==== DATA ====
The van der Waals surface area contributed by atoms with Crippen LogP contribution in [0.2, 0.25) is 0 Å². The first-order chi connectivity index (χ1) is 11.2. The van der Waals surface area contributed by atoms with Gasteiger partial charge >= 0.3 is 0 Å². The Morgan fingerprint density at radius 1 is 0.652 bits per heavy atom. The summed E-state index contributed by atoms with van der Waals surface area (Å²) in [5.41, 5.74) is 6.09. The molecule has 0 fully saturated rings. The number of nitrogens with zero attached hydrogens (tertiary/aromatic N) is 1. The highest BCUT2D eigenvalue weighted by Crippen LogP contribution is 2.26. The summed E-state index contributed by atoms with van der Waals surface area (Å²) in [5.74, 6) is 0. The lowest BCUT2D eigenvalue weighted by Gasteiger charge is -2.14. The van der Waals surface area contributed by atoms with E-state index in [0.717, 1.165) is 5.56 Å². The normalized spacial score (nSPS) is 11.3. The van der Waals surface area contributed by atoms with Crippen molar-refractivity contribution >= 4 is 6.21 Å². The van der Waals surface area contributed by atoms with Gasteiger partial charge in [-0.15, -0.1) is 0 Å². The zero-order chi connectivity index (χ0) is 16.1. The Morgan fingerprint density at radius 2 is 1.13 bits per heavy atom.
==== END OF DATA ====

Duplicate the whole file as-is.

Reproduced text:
The van der Waals surface area contributed by atoms with Crippen LogP contribution in [0.2, 0.25) is 0 Å². The first-order chi connectivity index (χ1) is 11.2. The van der Waals surface area contributed by atoms with Gasteiger partial charge >= 0.3 is 0 Å². The Morgan fingerprint density at radius 1 is 0.652 bits per heavy atom. The summed E-state index contributed by atoms with van der Waals surface area (Å²) in [5.41, 5.74) is 6.09. The molecule has 0 fully saturated rings. The number of nitrogens with zero attached hydrogens (tertiary/aromatic N) is 1. The highest BCUT2D eigenvalue weighted by Crippen LogP contribution is 2.26. The summed E-state index contributed by atoms with van der Waals surface area (Å²) in [5.74, 6) is 0. The lowest BCUT2D eigenvalue weighted by Gasteiger charge is -2.14. The van der Waals surface area contributed by atoms with E-state index in [0.717, 1.165) is 5.56 Å². The normalized spacial score (nSPS) is 11.3. The van der Waals surface area contributed by atoms with Crippen molar-refractivity contribution >= 4 is 6.21 Å². The van der Waals surface area contributed by atoms with Gasteiger partial charge in [-0.15, -0.1) is 0 Å². The zero-order chi connectivity index (χ0) is 16.1. The Morgan fingerprint density at radius 2 is 1.13 bits per heavy atom.